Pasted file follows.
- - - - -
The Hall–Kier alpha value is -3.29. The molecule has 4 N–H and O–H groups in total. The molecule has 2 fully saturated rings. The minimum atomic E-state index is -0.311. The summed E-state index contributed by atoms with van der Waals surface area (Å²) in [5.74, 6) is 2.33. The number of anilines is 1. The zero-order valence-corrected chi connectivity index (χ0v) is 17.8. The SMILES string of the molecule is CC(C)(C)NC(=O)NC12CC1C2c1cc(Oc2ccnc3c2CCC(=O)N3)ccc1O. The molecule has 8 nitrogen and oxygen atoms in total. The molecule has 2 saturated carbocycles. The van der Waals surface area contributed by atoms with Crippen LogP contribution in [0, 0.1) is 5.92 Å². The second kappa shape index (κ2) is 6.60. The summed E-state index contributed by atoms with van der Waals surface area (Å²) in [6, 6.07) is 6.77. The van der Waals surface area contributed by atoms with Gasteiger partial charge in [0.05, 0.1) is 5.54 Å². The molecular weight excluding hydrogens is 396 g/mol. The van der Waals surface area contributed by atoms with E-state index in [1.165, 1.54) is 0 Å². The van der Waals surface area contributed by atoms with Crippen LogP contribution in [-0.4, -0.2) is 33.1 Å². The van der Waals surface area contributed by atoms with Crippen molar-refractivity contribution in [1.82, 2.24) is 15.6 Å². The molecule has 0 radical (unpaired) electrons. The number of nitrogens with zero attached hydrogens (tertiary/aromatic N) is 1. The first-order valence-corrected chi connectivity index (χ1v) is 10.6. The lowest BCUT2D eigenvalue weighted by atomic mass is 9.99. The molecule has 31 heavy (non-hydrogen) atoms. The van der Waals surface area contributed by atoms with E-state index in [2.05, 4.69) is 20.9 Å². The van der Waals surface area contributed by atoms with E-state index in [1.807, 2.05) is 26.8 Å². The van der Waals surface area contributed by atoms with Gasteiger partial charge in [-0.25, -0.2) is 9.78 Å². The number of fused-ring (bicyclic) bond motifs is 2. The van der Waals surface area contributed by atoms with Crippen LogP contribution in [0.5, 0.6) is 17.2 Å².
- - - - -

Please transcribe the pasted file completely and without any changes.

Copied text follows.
The Hall–Kier alpha value is -3.29. The molecule has 4 N–H and O–H groups in total. The molecule has 2 fully saturated rings. The minimum atomic E-state index is -0.311. The summed E-state index contributed by atoms with van der Waals surface area (Å²) in [5.74, 6) is 2.33. The number of anilines is 1. The zero-order valence-corrected chi connectivity index (χ0v) is 17.8. The SMILES string of the molecule is CC(C)(C)NC(=O)NC12CC1C2c1cc(Oc2ccnc3c2CCC(=O)N3)ccc1O. The molecule has 8 nitrogen and oxygen atoms in total. The molecule has 2 saturated carbocycles. The van der Waals surface area contributed by atoms with Crippen LogP contribution in [0, 0.1) is 5.92 Å². The second kappa shape index (κ2) is 6.60. The summed E-state index contributed by atoms with van der Waals surface area (Å²) in [6, 6.07) is 6.77. The van der Waals surface area contributed by atoms with Gasteiger partial charge in [0.05, 0.1) is 5.54 Å². The molecular weight excluding hydrogens is 396 g/mol. The van der Waals surface area contributed by atoms with E-state index in [1.165, 1.54) is 0 Å². The van der Waals surface area contributed by atoms with Crippen LogP contribution in [-0.4, -0.2) is 33.1 Å². The van der Waals surface area contributed by atoms with Crippen molar-refractivity contribution in [1.82, 2.24) is 15.6 Å². The molecule has 0 radical (unpaired) electrons. The number of nitrogens with zero attached hydrogens (tertiary/aromatic N) is 1. The first-order valence-corrected chi connectivity index (χ1v) is 10.6. The lowest BCUT2D eigenvalue weighted by atomic mass is 9.99. The molecule has 31 heavy (non-hydrogen) atoms. The van der Waals surface area contributed by atoms with E-state index in [2.05, 4.69) is 20.9 Å². The van der Waals surface area contributed by atoms with E-state index in [1.807, 2.05) is 26.8 Å². The van der Waals surface area contributed by atoms with Gasteiger partial charge in [-0.25, -0.2) is 9.78 Å². The number of fused-ring (bicyclic) bond motifs is 2. The van der Waals surface area contributed by atoms with Crippen LogP contribution in [0.5, 0.6) is 17.2 Å².